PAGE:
I’ve scratched pieces of inspiration on order pads when I was a deli clerk and waitress . . . or on blank register receipts when I worked at Rite Aid . . . I’ve written on napkins, the backs of envelopes, in the margins of magazine pages, or any other random scrap of paper I could find. For nearly 20 years, I’ve kept a pen tucked safely through the bun in my hair so I never I have to search for one, and if necessary, I’ve written on my hands and arms. These days, I have spreadsheets on my computer and note after note saved on my phone.
I like pretty journals and purple pens. I’ve stood in office supply stores and art supply stores testing the writeability of dozens upon dozens of pens. I feared being accused of attempted shoplifting once because I wanted to make sure a journal would fit inside my pocketbook before I bought it. I’ve had notebooks for ideas and rough drafts and journals for finished poetry, trains of thought, and diary-type writing. Today, I have multiple folders for every stage of everything I’ve written, am writing, or hope to one day write.
Different phases in my life lead me to different preferred methods of writing, but I’ve come to learn that the method doesn’t matter. I could write on fancy parchment paper or on skin, with a crayon or a $200 pen . . . the words bled onto the paper will always be the same.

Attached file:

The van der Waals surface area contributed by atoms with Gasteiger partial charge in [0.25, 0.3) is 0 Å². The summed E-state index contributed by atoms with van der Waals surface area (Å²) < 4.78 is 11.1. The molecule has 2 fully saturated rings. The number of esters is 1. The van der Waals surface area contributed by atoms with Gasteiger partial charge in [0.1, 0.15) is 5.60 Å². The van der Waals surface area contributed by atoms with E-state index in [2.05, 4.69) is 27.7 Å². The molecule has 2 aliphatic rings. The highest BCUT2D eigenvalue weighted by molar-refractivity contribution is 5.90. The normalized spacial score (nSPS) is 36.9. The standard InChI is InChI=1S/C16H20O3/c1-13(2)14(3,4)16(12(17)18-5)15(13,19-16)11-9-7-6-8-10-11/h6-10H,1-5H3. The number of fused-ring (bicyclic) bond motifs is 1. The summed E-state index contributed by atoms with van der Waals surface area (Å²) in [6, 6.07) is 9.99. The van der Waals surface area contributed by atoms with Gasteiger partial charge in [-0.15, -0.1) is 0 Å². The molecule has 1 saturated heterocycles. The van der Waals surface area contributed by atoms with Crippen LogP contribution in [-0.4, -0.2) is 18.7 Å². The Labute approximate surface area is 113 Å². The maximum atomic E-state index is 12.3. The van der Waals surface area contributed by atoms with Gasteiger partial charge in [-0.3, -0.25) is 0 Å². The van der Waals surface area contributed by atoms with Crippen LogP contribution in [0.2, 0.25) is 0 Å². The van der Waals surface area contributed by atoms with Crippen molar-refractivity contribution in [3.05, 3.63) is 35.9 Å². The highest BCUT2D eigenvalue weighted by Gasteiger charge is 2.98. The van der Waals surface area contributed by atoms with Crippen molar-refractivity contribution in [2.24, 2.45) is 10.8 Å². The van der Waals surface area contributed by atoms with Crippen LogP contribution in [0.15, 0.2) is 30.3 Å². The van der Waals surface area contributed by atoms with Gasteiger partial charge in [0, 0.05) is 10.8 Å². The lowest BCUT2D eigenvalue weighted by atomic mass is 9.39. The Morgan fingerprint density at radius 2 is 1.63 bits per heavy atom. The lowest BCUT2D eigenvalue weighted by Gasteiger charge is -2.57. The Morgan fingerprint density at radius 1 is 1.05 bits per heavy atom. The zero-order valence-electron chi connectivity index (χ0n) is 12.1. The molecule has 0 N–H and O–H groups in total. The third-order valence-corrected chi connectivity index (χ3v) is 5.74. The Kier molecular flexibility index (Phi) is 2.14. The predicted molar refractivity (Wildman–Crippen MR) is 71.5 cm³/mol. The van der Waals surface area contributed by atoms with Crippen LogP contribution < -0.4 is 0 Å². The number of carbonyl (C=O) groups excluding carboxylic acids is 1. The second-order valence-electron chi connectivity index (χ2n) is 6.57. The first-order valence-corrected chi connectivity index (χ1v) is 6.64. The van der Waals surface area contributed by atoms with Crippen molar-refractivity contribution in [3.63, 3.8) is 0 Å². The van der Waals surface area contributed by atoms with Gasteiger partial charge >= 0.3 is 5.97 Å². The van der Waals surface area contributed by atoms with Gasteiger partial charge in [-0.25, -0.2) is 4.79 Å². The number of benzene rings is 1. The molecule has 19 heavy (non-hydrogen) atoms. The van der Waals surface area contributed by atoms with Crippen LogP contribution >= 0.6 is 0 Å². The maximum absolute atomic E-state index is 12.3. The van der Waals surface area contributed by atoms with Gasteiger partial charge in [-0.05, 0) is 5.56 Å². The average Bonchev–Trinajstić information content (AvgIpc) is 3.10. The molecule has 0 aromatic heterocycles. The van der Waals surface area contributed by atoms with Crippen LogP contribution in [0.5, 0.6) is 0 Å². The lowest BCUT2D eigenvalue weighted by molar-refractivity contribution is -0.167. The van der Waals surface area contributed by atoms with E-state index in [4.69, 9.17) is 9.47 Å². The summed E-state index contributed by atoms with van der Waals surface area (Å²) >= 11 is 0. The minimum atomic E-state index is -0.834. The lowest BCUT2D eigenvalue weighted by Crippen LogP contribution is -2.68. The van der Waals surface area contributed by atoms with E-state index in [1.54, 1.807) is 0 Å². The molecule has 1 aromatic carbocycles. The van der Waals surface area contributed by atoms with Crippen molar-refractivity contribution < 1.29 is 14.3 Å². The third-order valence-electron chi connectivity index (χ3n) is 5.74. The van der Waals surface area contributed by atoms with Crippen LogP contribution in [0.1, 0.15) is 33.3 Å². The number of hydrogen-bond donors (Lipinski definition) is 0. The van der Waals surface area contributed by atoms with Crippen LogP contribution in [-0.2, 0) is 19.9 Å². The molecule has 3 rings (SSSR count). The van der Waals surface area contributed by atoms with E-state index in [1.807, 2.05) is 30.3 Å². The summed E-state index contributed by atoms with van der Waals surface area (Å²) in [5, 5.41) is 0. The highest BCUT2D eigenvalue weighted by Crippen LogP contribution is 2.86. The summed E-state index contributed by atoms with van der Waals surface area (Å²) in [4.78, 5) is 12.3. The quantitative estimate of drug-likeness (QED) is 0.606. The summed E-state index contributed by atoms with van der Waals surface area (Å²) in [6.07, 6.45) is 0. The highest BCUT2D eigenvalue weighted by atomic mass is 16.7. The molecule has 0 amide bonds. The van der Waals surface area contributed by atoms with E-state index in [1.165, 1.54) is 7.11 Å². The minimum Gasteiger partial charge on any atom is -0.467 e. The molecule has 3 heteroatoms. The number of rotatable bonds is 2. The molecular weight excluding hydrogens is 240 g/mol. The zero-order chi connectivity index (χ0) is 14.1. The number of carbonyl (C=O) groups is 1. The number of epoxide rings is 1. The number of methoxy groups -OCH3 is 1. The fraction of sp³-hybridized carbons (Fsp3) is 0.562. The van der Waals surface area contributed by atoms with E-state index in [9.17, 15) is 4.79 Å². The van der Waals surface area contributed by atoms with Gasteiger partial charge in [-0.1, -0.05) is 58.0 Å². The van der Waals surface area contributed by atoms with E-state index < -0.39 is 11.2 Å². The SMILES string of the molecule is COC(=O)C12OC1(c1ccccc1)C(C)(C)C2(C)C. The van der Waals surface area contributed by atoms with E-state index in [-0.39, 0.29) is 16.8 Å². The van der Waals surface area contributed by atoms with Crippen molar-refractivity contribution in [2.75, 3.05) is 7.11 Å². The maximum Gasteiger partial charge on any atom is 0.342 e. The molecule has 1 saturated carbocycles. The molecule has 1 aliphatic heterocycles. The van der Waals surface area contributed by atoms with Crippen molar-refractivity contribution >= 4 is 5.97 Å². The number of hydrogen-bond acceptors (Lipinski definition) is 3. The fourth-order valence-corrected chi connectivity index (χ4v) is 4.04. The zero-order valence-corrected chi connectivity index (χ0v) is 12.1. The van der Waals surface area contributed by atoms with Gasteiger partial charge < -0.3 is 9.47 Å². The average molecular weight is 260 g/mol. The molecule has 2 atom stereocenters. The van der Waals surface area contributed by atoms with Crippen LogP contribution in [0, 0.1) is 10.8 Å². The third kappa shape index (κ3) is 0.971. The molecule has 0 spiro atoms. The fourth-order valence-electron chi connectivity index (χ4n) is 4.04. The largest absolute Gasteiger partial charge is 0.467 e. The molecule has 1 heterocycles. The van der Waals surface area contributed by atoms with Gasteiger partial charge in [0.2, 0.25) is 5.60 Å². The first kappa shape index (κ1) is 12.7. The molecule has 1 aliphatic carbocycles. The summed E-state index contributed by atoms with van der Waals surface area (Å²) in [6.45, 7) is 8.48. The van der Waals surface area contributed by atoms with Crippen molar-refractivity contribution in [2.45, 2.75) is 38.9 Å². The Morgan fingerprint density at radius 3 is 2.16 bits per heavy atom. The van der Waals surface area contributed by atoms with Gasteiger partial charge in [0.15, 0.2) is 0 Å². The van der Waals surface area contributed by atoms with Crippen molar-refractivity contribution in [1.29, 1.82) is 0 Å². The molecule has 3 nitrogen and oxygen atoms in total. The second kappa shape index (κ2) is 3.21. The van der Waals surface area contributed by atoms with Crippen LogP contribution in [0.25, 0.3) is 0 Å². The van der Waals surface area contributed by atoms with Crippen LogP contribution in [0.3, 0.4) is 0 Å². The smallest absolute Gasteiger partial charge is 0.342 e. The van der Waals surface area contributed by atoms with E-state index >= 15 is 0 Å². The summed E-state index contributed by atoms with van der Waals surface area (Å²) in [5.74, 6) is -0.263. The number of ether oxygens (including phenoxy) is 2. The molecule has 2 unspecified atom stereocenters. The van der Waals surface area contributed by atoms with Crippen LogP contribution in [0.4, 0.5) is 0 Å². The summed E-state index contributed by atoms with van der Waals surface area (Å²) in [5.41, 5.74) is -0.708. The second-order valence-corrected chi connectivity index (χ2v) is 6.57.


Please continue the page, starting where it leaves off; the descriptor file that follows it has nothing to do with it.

Sometimes I feel neglectful of all the half-written-in, barely-used, and never-touched journals that fill the bottom drawer of my nightstand (and the box in my sun room and the pile on the bottom shelf in my dining room). I miss the days of lying on my bed listening to Tori while writing with pretty-colored gel pens on the pages between flowery fairy-swathed covers. But I just don’t feel the vibe with journal writing anymore . . . well, at least not right now.
Sometimes I miss my scratched out notes on all of those random scraps of paper. I wonder if there’s some kind of missing authenticity when I thumb-type on the notepad app instead of scrawling on a napkin. And there was a certain romance . . . a sentimentality to it all . . . but in the end, the words are still here . . . still crawling across the page . . . still living and breathing and still very much a part of me.
Maybe in a couple of weeks or months or years, I’ll rekindle my lost relationship with journals and notebooks and fancy pens . . . and I look forward to that reunion. In the meantime, I will happily dance with my words . . . no matter what tune is playing.